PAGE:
Photo/Illutration The fleet review of the Maritime Self-Defense Force held in November 2022 (Asahi Shimbun file photo)

North Korea has been test-firing ballistic missiles at an unprecedented frequency.

China has been raising both the quality and quantity of its military capabilities while making clear its willingness to unilaterally change the status quo by force, if necessary.

In Europe, Russia’s unprovoked aggression against Ukraine still continues nine months since the war began.

It is no wonder that more Japanese are now uneasy about their own country’s security and willing to support an increase in Japan’s defense spending.


The administration of Prime Minister Fumio Kishida plans to make the final decisions on revisions to three key defense policy documents in one month.

The proposed changes could represent a radical shift from the highly restrictive defense policy Japan has maintained during the postwar period.

In working on changes to its security policy, the government should carefully assess the security situation surrounding Japan from a broad and long-term viewpoint without focusing exclusively on what is happening at the moment.

Let us ask one fundamental question to help put the security challenges facing the nation into perspective.

What does it mean exactly when a nation defends itself. What are the things that should be defended?

Territory? Independence? The governing system? Values such as freedom and democracy?

All these are important, of course. But the people should be the highest priority of the nation’s defense strategy. Japan’s defense policy should be focused, first and foremost, on protecting the social and economic well-being of all the people.

That may sound like a truism. But there are some bitter history lessons we should remember.

Prewar Japan placed supreme importance on preserving the national polity, which was structured around the emperor as the core of national identity.

The lives and livelihoods of the people were put on the back burner. Okinawa was used as a sacrifice to defend the mainland. One in every four residents in the prefecture was killed in the Battle of Okinawa.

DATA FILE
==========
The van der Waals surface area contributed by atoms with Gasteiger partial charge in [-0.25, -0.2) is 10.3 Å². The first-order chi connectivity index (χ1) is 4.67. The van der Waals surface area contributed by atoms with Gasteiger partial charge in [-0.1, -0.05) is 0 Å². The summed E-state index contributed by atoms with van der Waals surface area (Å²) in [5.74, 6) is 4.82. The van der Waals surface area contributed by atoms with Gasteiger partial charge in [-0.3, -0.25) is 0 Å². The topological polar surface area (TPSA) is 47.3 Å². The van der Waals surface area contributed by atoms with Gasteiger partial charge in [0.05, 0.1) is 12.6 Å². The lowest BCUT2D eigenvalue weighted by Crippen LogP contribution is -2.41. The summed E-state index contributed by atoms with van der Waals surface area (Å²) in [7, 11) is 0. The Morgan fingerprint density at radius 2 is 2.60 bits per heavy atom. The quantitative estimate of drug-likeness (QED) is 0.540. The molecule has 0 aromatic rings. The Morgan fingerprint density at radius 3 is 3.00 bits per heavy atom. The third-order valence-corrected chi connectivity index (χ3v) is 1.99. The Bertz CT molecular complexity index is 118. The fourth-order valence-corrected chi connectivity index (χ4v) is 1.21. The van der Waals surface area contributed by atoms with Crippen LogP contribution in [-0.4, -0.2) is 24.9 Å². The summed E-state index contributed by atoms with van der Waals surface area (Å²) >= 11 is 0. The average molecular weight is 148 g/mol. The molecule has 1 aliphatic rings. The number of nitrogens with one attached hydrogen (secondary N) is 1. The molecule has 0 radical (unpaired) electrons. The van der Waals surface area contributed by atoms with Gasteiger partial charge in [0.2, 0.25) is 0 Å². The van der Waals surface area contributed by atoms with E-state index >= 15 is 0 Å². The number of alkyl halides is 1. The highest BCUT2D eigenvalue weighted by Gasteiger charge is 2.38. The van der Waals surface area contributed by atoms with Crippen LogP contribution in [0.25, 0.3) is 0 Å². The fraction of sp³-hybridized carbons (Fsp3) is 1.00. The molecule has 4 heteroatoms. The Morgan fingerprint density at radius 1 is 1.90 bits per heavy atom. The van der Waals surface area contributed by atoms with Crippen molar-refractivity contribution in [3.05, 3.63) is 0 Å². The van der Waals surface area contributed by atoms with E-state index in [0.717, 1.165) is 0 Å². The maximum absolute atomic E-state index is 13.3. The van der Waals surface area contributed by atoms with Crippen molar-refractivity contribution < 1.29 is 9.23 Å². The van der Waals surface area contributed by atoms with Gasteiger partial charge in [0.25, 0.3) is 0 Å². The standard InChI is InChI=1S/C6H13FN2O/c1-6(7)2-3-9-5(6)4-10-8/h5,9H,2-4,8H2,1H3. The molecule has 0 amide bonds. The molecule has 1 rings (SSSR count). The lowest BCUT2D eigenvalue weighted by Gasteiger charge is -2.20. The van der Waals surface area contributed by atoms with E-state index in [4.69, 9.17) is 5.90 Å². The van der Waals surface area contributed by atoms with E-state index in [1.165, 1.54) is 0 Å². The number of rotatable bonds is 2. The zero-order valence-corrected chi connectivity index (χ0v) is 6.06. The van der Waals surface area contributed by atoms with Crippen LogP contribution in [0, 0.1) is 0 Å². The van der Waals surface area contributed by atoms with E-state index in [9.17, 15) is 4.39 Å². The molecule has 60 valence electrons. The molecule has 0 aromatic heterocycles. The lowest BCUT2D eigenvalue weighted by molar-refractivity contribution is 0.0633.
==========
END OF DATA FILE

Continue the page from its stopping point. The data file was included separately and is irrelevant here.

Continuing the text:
Today’s Japan, which has developed as a democratic nation in the postwar period, has different values and priorities, of course.

Once a homeland becomes a battlefield, however, there would be countless numbers of victims among the entire population, men and women, young and old. It would not be easy to end a war. We are now witnessing the harsh realities of war in Ukraine.

Kishida pledged to “protect the people’s lives and livelihoods at all costs” in his policy speech.

But there is serious doubt whether the administration’s policy of pursuing a “fundamental enhancement of the nation’s defense capabilities,” which is narrowly focused on countering security threats with force, will really serve the core purpose of security policy.


The centerpiece of the government’s plan to beef up the nation’s defense capabilities is the idea of acquiring the ability to strike enemy bases.

This would mean possessing long-range missiles and using them to strike targets in enemy territory either as a pre-emptive attack against an enemy preparing to attack Japan or as a counterattack.

This proposal has been under consideration for several years. The government claims that such capabilities would serve as deterrence against potential enemy attacks. But that is far from guaranteed.

There is the concept of “security dilemma.” It is a situation in which efforts by a state to boost its own security by beefing up its military muscle prompt other nations to respond by bolstering their own, leading to a decrease rather than an increase in the original state’s security.